Clinical, Epidemiological and Experimental Approaches to Assess Adverse Health Outcomes of Indoor Biomass Smoke Exposure: Conclusions from An Indo-Swedish Workshop in Mysuru, January 2020
Toxics 2020, 8(3), 68; https://doi.org/10.3390/toxics8030068 - 05 Sep 2020
Cited by 1 | Viewed by 1091
Abstract
This report summarizes the outcome of a workshop held in Mysuru, India in January 2020 addressing the adverse health effects of exposure to biomass smoke (BMS). The aim of the workshop was to identify uncertainties and gaps in knowledge and possible methods to [...] Read more.
This report summarizes the outcome of a workshop held in Mysuru, India in January 2020 addressing the adverse health effects of exposure to biomass smoke (BMS). The aim of the workshop was to identify uncertainties and gaps in knowledge and possible methods to address them in the Mysuru study on Determinants of Health in Rural Adults (MUDHRA) cohort. Specific aims were to discuss the possibility to improve and introduce new screening methods for exposure and effect, logistic limitations and other potential obstacles, and plausible strategies to overcome these in future studies. Field visits were included in the workshop prior to discussing these issues. The workshop concluded that multi-disciplinary approaches to perform: (a) indoor and personalized exposure assessment; (b) clinical and epidemiological field studies among children, adolescents, and adults; (c) controlled exposure experiments using physiologically relevant in vitro and in vivo models to understand molecular patho-mechanisms are warranted to dissect BMS-induced adverse health effects. It was perceived that assessment of dietary exposure (like phytochemical index) may serve as an important indicator for understanding potential protective mechanisms. Well trained field teams and close collaboration with the participating hospital were identified as the key requirements to successfully carry out the study objectives. Full article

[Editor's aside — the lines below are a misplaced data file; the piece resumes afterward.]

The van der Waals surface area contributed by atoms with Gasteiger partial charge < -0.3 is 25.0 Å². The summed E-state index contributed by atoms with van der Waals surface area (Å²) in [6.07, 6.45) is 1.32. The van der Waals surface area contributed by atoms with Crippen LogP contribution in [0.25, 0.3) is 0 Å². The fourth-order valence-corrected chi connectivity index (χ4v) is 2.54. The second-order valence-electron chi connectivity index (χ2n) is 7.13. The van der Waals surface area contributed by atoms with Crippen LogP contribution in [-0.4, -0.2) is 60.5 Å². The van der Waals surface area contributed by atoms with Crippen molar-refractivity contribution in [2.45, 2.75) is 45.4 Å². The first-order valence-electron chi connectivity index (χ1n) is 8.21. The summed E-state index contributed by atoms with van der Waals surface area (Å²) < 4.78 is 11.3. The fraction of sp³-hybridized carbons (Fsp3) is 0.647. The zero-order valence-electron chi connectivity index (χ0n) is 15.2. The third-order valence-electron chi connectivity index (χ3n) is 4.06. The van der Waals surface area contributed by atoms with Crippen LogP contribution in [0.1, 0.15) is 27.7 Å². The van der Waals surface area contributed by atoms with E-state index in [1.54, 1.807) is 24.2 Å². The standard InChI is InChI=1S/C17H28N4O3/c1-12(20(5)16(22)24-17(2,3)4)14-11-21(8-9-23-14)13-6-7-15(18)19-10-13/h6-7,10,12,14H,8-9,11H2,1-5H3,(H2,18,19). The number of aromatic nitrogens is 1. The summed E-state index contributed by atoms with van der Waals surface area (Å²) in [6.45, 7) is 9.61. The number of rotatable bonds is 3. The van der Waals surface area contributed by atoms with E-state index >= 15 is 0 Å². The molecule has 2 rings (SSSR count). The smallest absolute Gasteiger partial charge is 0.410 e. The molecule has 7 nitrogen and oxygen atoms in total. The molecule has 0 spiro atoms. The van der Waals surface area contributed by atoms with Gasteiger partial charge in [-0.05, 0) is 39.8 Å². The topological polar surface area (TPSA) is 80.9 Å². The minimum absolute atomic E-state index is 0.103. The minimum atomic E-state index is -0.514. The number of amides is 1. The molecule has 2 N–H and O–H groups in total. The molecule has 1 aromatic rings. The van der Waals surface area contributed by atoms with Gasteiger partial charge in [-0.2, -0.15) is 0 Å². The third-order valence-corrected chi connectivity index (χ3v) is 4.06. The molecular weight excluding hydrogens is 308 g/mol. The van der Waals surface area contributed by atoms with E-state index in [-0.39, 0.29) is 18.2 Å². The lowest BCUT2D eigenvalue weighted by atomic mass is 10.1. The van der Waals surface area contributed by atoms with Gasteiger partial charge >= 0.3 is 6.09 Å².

(This article belongs to the Special Issue Effects of Exposure to Air Pollution on Respiratory Health)